I want to go back to some of the things Madam Pellerin said, just for clarification.

You indicated that there are approximately 250 VAC case managers across the country and that the goal or standard is 40 clients per case manager. Could you explain why that is important? What's the necessity of achieving that or of perhaps, as you indicated, being well within that target?

4:50 p.m.

Director, Case Management, Rehabilitation and Mental Health, Department of Veterans Affairs

Anne-Marie Pellerin

Thank you for the question.

The case management function is a very critical and important function within Veterans Affairs, and we want to ensure that our case managers have a caseload that is reasonable within a standard of practice, so that they can dedicate the time required to individual veterans and ensure that they are able to provide the case planning, the monitoring, and the work with the family. We are endeavouring to ensure that the ratio of caseload to case manager is no more than 40 cases. In fact, at the present time we're exceeding that number. We're at an average of about 30 cases.

If I could at this juncture get back to the question Mr. Stoffer asked earlier, I'll note that we have just over 15,000 Veterans Affairs clients or veterans who are accessing benefits of the department for a mental health condition. That could be for a disability, a benefit, or accessing a rehabilitation program. But not all of those 15,000-plus veterans are being case-managed, nor do they require case management services, because the majority of those who have a mental health issue are in fact able to function well in society and in fact are doing that. So it's those who have the most complex mental health issues—and we're running at about 25% of that cohort—who are actually receiving case management services.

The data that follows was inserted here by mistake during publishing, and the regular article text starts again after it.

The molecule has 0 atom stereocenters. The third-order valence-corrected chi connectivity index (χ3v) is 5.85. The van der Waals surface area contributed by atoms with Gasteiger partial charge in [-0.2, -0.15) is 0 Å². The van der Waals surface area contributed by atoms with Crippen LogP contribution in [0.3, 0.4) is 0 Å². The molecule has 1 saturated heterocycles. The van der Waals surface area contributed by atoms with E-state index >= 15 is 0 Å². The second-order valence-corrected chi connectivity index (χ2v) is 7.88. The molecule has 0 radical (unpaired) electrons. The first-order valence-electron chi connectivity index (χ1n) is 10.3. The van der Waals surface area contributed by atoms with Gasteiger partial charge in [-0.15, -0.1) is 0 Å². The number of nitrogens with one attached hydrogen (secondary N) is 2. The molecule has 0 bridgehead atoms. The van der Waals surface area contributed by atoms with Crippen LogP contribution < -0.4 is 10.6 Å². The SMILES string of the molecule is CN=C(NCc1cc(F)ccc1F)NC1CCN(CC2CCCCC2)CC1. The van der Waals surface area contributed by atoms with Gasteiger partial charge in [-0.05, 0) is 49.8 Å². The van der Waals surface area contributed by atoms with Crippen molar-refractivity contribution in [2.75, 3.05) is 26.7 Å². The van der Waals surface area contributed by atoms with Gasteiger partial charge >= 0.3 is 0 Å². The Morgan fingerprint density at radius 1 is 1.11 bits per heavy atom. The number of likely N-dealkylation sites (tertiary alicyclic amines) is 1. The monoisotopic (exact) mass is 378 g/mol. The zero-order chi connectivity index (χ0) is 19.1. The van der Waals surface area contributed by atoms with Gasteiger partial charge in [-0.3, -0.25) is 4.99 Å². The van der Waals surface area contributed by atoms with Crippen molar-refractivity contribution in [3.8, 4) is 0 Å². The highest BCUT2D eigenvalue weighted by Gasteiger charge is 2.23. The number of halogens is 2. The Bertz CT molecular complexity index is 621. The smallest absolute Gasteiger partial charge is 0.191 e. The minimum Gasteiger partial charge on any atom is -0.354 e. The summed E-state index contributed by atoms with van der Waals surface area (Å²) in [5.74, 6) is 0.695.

June 5th, 2012 / 4:55 p.m.

NDP

Irene Mathyssen London—Fanshawe, ON

I understand how important it is to have that positive ratio in terms of managers to clients.

You also said that the modern-day veteran population numbers are on the rise, and that many of these modern-day veterans are being released from service with more complex health and re-establishment needs.

Last week the veterans' ombudsman was here. He gave us some statistics, and I want to run these by you.

The department's own life-after-service studies show that two-thirds of Canadian Forces former regular force personnel released between 1998 and 2007 are not receiving benefits. However, 54% of those report at least one physical health condition; 13% report at least one mental health condition; and many report chronic health conditions [following on] three decades of high operational tempo.

So potentially a lot of people are going to need services. You've indicated that it's important to keep the ratios down and to make sure those services are truly effective.

The ombudsman worried that needs would not be met.

4:55 p.m.

Conservative

The Chair Greg Kerr

Could you get to your question, please?

4:55 p.m.

NDP